Results for drop

Definitions of drop:

part of speech: past tense, past participle


part of speech: verb

To pour or let fall a liquid, or to drop anything in small portions; to dismiss or lay aside, as to drop a subject; to utter slightly or briefly, as to drop a hint; to sink or lower; to fall; to die suddenly; to come to an end; to have done with, as to drop an acquaintance; to come unexpectedly, as to drop in.

part of speech: verb transitive

To let fall; to let fall in small globules; to have done with; utter in an indirect or cautious manner; send off ( a hasty note); to lower, as the eyes.

part of speech: present participle


part of speech: noun

A small portion of a fluid; a very small quantity; a globule of a liquid; part of a gallows on which the criminal stands; anything in the form of a globule of water.

part of speech: verb intransitive

To fall in small particles: to let drops fall: to fall suddenly: to come to an end: to fall or sink lower.

part of speech: noun

A small particle of liquid which falls at one time: a very small quantity of liquid: anything hanging like a drop: anything arranged to drop.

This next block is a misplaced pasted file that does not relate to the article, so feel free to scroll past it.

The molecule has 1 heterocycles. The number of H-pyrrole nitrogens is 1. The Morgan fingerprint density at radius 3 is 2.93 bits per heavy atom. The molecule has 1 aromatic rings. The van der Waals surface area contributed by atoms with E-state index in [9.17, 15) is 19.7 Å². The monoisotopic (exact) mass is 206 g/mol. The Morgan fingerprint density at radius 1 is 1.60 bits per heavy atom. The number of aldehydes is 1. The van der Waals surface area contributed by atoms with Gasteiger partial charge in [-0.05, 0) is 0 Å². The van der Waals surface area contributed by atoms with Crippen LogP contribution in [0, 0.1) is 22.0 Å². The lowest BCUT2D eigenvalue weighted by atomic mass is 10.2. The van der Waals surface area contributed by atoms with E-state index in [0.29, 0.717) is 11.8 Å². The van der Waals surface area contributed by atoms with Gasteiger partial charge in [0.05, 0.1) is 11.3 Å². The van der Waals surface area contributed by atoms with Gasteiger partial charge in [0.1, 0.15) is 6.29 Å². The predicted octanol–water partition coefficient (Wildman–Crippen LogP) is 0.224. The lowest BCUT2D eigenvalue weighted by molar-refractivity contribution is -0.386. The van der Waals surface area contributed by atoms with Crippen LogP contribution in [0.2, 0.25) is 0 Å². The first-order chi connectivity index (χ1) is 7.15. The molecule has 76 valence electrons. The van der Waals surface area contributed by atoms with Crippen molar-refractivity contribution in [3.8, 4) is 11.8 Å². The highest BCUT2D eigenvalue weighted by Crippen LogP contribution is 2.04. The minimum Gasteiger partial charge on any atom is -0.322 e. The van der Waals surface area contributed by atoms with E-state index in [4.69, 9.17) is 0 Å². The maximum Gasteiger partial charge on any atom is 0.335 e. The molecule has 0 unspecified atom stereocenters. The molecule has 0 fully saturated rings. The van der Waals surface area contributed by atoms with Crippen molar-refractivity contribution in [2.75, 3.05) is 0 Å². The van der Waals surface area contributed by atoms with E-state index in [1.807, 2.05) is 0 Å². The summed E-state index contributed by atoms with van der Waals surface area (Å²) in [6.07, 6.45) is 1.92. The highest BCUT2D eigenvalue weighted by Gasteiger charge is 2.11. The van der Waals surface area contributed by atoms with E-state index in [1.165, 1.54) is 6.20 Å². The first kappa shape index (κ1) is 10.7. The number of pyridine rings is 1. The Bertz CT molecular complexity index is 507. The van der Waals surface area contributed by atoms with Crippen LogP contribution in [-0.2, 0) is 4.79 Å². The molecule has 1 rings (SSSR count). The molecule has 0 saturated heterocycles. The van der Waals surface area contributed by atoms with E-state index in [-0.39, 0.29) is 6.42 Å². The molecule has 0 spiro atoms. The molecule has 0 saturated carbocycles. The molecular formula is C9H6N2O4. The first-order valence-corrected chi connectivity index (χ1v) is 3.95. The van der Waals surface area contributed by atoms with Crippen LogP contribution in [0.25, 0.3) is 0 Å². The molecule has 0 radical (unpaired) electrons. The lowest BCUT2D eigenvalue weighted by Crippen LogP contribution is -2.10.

part of speech: noun


part of speech: noun

A small round mass of moisture; something that hangs like a drop.

part of speech: verb transitive

To let fall in drops: to let fall: to let go, or dismiss: to utter casually: to lower:- pr. p. dropping; pa. p. dropped'.

part of speech: verb intransitive

To fall in small round masses of fluid; sink to a lower position; become lower in sound; as, her voice dropped; fall in death; visit informally with in; to move easily over the water: as, the ship drops down to sea; to be left behind; as, the tired soldier dropped out of ranks.

Usage examples for drop:

  • There, I won't touch another drop if you'll stay." "Archibald Malmaison", Julian Hawthorne
  • We walked about till I was ready to drop "Project Gutenberg, Deep Waters, by W.W. Jacobs", W.W. Jacobs
  • Lucy had come to drop them. "The Complete Project Gutenberg Works of George Meredith", George Meredith
  • But we hear things drop "The Short Works of George Meredith", George Meredith Last Updated: March 7, 2009
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To pair off, to separate from a company in pairs; in Parliament, applied to two members of opposite political opinions when they agree to absent themselves from divisions of the House for a specified time in order to neutralise each other's votes; the term is similarly applied to electors, & c., of opposite views who agree mutually to refrain from voting. ...

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